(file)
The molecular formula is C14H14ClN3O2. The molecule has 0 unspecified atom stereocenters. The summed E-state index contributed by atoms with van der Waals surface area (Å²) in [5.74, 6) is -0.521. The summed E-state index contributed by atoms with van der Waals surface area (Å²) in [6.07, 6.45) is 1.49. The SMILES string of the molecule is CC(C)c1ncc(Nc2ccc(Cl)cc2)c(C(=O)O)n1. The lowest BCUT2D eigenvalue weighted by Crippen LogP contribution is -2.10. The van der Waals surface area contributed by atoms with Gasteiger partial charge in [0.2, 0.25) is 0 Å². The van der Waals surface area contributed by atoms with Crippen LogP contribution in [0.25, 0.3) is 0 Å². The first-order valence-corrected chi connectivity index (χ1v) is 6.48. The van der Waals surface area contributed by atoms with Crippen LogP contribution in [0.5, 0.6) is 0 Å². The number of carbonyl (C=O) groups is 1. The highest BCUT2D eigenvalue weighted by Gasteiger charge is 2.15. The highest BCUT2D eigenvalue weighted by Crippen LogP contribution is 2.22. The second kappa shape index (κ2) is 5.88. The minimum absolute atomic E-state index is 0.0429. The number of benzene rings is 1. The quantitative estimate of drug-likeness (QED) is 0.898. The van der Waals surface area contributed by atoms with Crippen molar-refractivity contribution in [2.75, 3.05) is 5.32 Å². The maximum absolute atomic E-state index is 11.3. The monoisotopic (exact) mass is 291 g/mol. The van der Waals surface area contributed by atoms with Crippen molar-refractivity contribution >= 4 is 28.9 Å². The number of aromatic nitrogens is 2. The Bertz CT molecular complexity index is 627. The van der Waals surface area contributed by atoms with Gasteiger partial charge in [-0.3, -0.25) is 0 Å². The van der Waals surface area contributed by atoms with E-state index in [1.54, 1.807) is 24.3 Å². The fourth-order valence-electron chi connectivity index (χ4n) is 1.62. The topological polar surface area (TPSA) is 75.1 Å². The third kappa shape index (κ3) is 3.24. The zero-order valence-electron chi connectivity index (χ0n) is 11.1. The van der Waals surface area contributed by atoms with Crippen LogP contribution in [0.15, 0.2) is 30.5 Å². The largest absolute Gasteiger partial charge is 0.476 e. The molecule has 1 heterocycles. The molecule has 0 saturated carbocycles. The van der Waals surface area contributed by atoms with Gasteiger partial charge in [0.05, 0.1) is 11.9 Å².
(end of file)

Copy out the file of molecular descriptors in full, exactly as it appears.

The molecular formula is C14H14ClN3O2. The molecule has 0 unspecified atom stereocenters. The summed E-state index contributed by atoms with van der Waals surface area (Å²) in [5.74, 6) is -0.521. The summed E-state index contributed by atoms with van der Waals surface area (Å²) in [6.07, 6.45) is 1.49. The SMILES string of the molecule is CC(C)c1ncc(Nc2ccc(Cl)cc2)c(C(=O)O)n1. The lowest BCUT2D eigenvalue weighted by Crippen LogP contribution is -2.10. The van der Waals surface area contributed by atoms with Gasteiger partial charge in [0.2, 0.25) is 0 Å². The van der Waals surface area contributed by atoms with Crippen LogP contribution in [0.25, 0.3) is 0 Å². The first-order valence-corrected chi connectivity index (χ1v) is 6.48. The van der Waals surface area contributed by atoms with Crippen LogP contribution in [0.5, 0.6) is 0 Å². The number of carbonyl (C=O) groups is 1. The highest BCUT2D eigenvalue weighted by Gasteiger charge is 2.15. The highest BCUT2D eigenvalue weighted by Crippen LogP contribution is 2.22. The second kappa shape index (κ2) is 5.88. The minimum absolute atomic E-state index is 0.0429. The number of benzene rings is 1. The quantitative estimate of drug-likeness (QED) is 0.898. The van der Waals surface area contributed by atoms with Crippen molar-refractivity contribution in [2.75, 3.05) is 5.32 Å². The maximum absolute atomic E-state index is 11.3. The monoisotopic (exact) mass is 291 g/mol. The van der Waals surface area contributed by atoms with Crippen molar-refractivity contribution >= 4 is 28.9 Å². The number of aromatic nitrogens is 2. The Bertz CT molecular complexity index is 627. The van der Waals surface area contributed by atoms with Gasteiger partial charge in [-0.3, -0.25) is 0 Å². The van der Waals surface area contributed by atoms with E-state index in [1.54, 1.807) is 24.3 Å². The fourth-order valence-electron chi connectivity index (χ4n) is 1.62. The topological polar surface area (TPSA) is 75.1 Å². The third kappa shape index (κ3) is 3.24. The zero-order valence-electron chi connectivity index (χ0n) is 11.1. The van der Waals surface area contributed by atoms with Crippen LogP contribution in [0.15, 0.2) is 30.5 Å². The largest absolute Gasteiger partial charge is 0.476 e. The molecule has 1 heterocycles. The molecule has 0 saturated carbocycles. The van der Waals surface area contributed by atoms with Gasteiger partial charge in [0.05, 0.1) is 11.9 Å².